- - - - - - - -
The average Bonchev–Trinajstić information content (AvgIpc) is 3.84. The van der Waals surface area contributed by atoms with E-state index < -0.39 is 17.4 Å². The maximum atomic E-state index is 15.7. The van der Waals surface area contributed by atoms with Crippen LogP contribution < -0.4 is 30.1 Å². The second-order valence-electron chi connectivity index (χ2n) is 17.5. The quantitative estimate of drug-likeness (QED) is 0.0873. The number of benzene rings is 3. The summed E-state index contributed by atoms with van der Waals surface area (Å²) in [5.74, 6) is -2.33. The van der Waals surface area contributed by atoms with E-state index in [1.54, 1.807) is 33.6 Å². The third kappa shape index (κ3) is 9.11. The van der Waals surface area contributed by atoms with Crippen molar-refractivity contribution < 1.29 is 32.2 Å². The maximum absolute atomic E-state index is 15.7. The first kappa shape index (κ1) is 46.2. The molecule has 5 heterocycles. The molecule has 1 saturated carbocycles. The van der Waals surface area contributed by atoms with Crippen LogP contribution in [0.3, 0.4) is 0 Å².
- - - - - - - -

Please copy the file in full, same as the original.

The average Bonchev–Trinajstić information content (AvgIpc) is 3.84. The van der Waals surface area contributed by atoms with E-state index < -0.39 is 17.4 Å². The maximum atomic E-state index is 15.7. The van der Waals surface area contributed by atoms with Crippen LogP contribution < -0.4 is 30.1 Å². The second-order valence-electron chi connectivity index (χ2n) is 17.5. The quantitative estimate of drug-likeness (QED) is 0.0873. The number of benzene rings is 3. The summed E-state index contributed by atoms with van der Waals surface area (Å²) in [5.74, 6) is -2.33. The van der Waals surface area contributed by atoms with E-state index in [1.54, 1.807) is 33.6 Å². The third kappa shape index (κ3) is 9.11. The van der Waals surface area contributed by atoms with Crippen molar-refractivity contribution < 1.29 is 32.2 Å². The maximum absolute atomic E-state index is 15.7. The first kappa shape index (κ1) is 46.2. The molecule has 5 heterocycles. The molecule has 1 saturated carbocycles. The van der Waals surface area contributed by atoms with Crippen LogP contribution in [0.3, 0.4) is 0 Å².